Rebecca Huntley Columnist

Rebecca is a director of The Mind & Mood Report, an author and social commentator with a background in publishing, academia and politics. She holds degrees in law and film studies and a PhD in Gender Studies.

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Are Australian universities over-hyped?

Published 26 September 2012 06:38, Updated 26 September 2012 11:50

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Are Australian universities over-hyped?

For some foreign students, the experience of studying in Australian universities and training colleges isn’t adding up. Photo: Reuters

Brand Australia is in serious trouble with potential international students and that’s going to have a significant effect on the education industry.

A few years ago we co-produced a report with KPMG on the future of Australia, Future Focus. We presented two different scenarios to 13 discussion groups painting a picture of a possible Australia in 2020; one of these scenarios saw Australia as a crucial provider of education services to the Asia-Pacific.

The idea that we would be an education hub for the region was strongly supported by the urban and regional groups we conducted in Victoria, NSW and Queensland. “Selling education resources is a great idea”. “Education is potentially a big money-spinner for us”. “Foreign students do bring a lot of money in”. And so on. The idea that Australia can maintain its status as an important education provider for students from China and India in particular remains important to Australians who worry about the future of the economy as the mining boom slows.

And yet a very recent study we conducted in concert with SBS on the mind and mood of new migrants shows that brand Australia is out of favour with international students. And it’s not just because the high Australian dollar has made studying here much more expensive.

In the research for our Mind & Mood of New Migrants report we talked to international students from Vietnam, India and China who were studying at universities and training colleges. They talked about being “doubly exploited”. They were paying copious amounts of money for an Australian education and spoke at length about the high cost of everything related to living and learning in this country.

I talked to a group of young Chinese women paying full fees – tens of thousands of dollars – to study nursing. They had engaged tutors to assist them with passing language tests and driving instructors to help them pass driving tests (a licence is required by most agencies for work as a nurse). These women were all working in nursing homes as personal care assistants, helping residents go to the toilet, shower, dress and eat.

Some of these women were finding it difficult to secure anything but the odd causal shift here and there, sometimes requiring long commute times. They were paying high amounts of money for substandard accommodation and received no student discounts for transport at all. As one of the young women told me “every day I feel like I am being robbed”.

All of this investment might be considered worthwhile if the quality of education they were getting was up to scratch. But this does not always seem to be the case. Some international students we talked to described the poor quality training provided in particularly by vocational colleges; they seemed to be paying large sums of money for a substandard education. This was particularly the case in the hospitality sector.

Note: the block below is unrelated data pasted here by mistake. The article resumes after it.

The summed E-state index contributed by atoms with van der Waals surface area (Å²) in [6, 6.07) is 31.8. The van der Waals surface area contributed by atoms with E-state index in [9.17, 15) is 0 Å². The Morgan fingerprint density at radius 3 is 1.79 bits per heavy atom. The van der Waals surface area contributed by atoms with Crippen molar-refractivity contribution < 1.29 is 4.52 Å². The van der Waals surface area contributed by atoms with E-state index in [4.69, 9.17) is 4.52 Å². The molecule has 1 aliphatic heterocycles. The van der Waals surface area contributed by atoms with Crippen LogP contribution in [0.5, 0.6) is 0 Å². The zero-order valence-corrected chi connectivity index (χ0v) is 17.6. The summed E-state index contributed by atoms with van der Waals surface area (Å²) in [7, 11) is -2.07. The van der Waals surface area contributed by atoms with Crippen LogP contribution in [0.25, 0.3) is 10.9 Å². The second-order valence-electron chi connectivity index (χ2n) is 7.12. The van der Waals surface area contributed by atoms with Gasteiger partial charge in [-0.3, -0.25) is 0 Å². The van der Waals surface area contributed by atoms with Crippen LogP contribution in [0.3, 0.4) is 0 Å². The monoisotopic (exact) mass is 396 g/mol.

“The teachers aren’t qualified”, said one Indian student. “I have been studying [cooking] for nearly three years and I don’t know the ABC of cookery … they didn’t teach me how to hold the knife properly.” “If you have an international student going to a college, they don’t really care if you are learning or not learning,” said another Indian student. “They only care [if] you have paid the fees. They don’t care a damn if you fail or you pass.” The difficulty for many of these students is that their Australian qualification is close to worthless back home; for example the Chinese nursing students already had Chinese qualifications and the Indian hospitality students didn’t need qualifications to cook in restaurants in India.

It’s clear, too, that the experience of studying in Australia isn’t being matched by the marketing pitched at foreign students before they come. The gap between what has been promised and what has been delivered was dramatic, as one Indian student described. “At the seminars promoting Australian courses in India ... they tell us that everything is there [in Australia], easily we can get job. Accommodation, everything will be arranged. Everything will be easy. But when we come here and see the reality, that isn’t it. It’s very different.”

All in all, international students clearly feel that studying in Australia is an expensive proposition, regardless of the strength of the Australian dollar; some even felt exploited. For Australia to retain its strong brand position as an education service provider to the Asia-Pacific, international students need to feel better supported.

What are government and education providers doing to help international students with access to quality and affordable accommodation and transport? And what are they doing to monitor the quality of education in training colleges and institutes?

With American high school and college degrees becoming more and more attractive to wealthy Asian students, Australia as an education destination could well be in trouble.

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